- Binary options and synonymous products
- Cryptocurrencies and related content (including but not limited to initial coin offerings, cryptocurrency exchanges, cryptocurrency wallets, and cryptocurrency trading advice)"
Tuesday, March 13, 2018
"This week marks the first anniversary of the worldwide launch of Microsoft Teams. In that time, Teams has grown significantly in both new capabilities and customer usage. Today, 200,000 organizations in 181 markets and 39 languages use Teams, including A.P. Moller–Maersk, ConocoPhillips, Macy’s, NASCAR, Navistar, RLH Corporation, and Technicolor. General Motors is also now using Teams; read more about their story.Microsoft Teams turns 1, advances vision for Intelligent Communications - Office Blogs
Teams for Intelligent Communications and Collaboration
Over the last year, Teams has evolved to become the ultimate hub for teamwork. Built on the strength and scale of Office 365 with over 120 million users, Teams delivers chat-based collaboration, meetings, calling, and soon, full enterprise voice features. All of this is underpinned by the Microsoft Graph, allowing for rich AI capabilities. As part of Office 365, Teams uniquely delivers these capabilities at scale, with enterprise-grade security and compliance standards to meet the needs of a global business."
"Which Web sites get the most traffic? According to the ranking service Alexa, the top three sites in the United States, as of this writing, are Google, YouTube, and Facebook. (Porn, somewhat hearteningly, doesn’t crack the top ten.) The rankings don’t reflect everything—the dark Web, the nouveau-riche recluses harvesting bitcoin—but, for the most part, people online go where you’d expect them to go. The only truly surprising entry, in fourth place, is Reddit, whose astronomical popularity seems at odds with the fact that many Americans have only vaguely heard of the site and have no real understanding of what it is. A link aggregator? A microblogging platform? A social network?"Reddit and the Struggle to Detoxify the Internet | The New Yorker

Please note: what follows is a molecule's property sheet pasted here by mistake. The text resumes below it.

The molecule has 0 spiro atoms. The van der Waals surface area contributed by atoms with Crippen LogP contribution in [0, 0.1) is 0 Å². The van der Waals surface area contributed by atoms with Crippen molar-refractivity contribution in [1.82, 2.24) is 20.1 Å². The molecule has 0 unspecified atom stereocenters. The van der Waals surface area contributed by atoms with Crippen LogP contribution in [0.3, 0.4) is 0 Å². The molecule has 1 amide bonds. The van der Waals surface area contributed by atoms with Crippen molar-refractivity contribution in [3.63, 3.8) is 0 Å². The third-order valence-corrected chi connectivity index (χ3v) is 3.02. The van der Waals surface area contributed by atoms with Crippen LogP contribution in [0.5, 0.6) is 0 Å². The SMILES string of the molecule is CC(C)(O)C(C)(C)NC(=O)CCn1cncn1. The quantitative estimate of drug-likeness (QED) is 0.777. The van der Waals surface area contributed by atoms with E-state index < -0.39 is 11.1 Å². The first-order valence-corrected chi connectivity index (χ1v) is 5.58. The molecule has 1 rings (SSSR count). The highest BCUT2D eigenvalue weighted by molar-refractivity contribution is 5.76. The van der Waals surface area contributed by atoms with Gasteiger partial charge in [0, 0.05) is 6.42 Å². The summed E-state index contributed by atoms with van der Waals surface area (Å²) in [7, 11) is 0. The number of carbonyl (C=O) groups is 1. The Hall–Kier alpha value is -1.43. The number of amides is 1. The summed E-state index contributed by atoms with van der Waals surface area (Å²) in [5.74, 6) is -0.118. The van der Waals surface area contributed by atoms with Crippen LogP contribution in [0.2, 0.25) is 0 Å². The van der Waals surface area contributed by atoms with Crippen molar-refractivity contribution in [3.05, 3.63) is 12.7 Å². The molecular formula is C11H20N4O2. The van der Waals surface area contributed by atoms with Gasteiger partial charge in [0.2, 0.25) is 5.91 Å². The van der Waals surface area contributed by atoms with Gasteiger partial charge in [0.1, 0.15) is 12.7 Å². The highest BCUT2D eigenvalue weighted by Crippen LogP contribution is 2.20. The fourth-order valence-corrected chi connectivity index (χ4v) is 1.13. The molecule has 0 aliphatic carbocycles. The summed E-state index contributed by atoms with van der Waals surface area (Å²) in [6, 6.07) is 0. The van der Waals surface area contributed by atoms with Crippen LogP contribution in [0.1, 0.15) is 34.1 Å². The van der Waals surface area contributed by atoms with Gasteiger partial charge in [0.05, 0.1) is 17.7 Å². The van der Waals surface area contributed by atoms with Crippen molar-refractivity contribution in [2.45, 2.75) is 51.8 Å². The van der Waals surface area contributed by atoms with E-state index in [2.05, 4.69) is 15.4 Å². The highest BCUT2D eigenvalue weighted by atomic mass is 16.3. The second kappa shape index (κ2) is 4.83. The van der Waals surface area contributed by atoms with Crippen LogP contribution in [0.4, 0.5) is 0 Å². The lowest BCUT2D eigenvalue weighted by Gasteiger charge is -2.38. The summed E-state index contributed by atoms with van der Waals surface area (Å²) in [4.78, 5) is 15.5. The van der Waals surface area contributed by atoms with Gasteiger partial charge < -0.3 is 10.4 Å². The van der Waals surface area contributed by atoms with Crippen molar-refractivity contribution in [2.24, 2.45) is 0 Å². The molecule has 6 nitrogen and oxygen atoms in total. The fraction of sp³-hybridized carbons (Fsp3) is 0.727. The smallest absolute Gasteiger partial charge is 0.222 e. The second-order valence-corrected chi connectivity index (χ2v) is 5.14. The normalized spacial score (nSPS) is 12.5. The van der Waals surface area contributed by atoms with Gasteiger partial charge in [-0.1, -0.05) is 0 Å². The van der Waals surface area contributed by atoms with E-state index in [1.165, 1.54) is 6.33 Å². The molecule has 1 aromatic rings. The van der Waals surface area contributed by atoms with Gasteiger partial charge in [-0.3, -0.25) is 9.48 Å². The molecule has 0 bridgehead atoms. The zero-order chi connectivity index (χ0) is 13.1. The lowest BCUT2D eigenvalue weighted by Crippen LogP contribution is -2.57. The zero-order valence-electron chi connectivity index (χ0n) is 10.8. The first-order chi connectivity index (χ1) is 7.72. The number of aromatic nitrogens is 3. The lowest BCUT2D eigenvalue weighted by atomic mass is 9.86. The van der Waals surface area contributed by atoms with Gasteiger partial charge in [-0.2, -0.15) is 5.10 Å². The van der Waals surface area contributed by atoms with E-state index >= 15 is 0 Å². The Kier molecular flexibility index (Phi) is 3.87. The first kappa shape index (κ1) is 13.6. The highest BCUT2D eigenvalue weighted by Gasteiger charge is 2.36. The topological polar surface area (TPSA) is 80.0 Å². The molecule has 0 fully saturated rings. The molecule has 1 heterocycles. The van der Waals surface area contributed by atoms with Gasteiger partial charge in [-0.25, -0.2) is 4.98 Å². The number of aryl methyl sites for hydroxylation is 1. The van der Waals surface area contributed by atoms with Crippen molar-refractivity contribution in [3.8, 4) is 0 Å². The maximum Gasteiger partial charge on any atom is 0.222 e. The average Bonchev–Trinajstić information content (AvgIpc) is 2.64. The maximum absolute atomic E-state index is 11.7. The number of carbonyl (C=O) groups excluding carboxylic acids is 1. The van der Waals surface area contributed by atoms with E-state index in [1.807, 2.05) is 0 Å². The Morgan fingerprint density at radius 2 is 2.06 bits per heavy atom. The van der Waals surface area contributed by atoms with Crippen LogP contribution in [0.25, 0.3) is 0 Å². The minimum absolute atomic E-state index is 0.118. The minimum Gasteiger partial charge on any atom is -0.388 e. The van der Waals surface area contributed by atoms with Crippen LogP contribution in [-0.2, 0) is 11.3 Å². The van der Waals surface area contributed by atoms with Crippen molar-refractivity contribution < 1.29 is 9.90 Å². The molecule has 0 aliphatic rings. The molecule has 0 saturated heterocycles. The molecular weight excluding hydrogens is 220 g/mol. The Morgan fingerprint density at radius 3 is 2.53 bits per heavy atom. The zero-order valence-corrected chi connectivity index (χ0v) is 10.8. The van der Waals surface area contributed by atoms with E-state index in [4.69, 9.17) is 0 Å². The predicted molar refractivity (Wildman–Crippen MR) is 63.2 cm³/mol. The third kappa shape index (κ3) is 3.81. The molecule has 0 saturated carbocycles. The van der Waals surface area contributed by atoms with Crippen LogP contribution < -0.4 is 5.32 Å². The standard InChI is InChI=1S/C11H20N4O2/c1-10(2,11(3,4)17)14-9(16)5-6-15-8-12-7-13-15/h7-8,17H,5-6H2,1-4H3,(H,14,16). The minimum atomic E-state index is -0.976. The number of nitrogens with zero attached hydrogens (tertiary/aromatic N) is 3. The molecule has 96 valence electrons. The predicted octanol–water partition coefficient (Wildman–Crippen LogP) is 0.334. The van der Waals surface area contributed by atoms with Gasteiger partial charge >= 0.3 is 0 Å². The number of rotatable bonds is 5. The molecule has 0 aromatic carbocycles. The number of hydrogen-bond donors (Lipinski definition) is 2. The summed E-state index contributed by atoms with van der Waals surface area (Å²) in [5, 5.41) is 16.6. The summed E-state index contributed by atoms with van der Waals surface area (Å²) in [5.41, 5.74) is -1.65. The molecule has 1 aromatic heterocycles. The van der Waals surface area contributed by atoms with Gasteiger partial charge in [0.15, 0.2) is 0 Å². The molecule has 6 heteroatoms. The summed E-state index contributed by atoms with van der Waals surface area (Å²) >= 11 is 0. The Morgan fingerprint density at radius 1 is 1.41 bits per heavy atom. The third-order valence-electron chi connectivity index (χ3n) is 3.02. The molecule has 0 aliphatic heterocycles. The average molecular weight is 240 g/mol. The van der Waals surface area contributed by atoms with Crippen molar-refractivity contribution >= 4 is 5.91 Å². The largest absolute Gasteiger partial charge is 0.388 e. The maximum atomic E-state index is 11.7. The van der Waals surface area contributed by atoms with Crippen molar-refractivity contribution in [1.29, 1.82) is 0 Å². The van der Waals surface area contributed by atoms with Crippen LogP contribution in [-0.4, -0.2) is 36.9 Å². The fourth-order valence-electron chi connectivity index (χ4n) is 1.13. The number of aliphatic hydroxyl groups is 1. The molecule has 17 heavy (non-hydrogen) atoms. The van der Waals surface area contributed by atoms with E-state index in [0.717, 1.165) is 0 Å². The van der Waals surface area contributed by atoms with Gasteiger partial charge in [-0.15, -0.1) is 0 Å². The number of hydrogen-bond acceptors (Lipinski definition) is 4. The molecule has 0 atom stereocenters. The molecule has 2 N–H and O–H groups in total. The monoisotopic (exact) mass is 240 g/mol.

"John Oliver is known for his eloquent explanations of complex topics like net neutrality. Now, he’s turning his attention to the internet’s favorite topic of the moment: Bitcoin. It’s “everything you don’t understand about money combined with everything you don’t understand about computers,” quips Oliver, correctly.Watch John Oliver explain Bitcoin using $15,000 Beanie Babies and rap videos - The Verge
The 25-minute video uses $15,000 Beanie Babies, an interview with a man using chicken McNuggets as a metaphor for blockchain, a video of Brock Pierce (The Mighty Ducks child actor turned crypto-entrepreneur) talking about his unicorn wedding at Burning Man, and a HODLGANG rap music video to explain the phenomenon. (“Hodl” is a slang term used in the Bitcoin community meaning “hold on to” the cryptocurrency and not sell.)"
"Now that project is about to go public: On Tuesday, Mr. Page’s company and the prime minister of New Zealand, Jacinda Ardern, will announce they have reached an agreement to test Kitty Hawk’s autonomous planes as part of an official certification process. The hope is that it will lead to a commercial network of flying taxis in New Zealand in as soon as three years.
The move is a big step forward in the commercialization of this technology, which even the most optimistic prognosticators had recently bet would take another decade to achieve.Larry Page’s Flying Taxis, Now Exiting Stealth Mode - The New York Times
The decision to embrace the commercial use of flying taxis offers New Zealand an opportunity to leapfrog many developed countries in this area, and perhaps give it a head start over Silicon Valley, where much of the most innovative work has been taking place."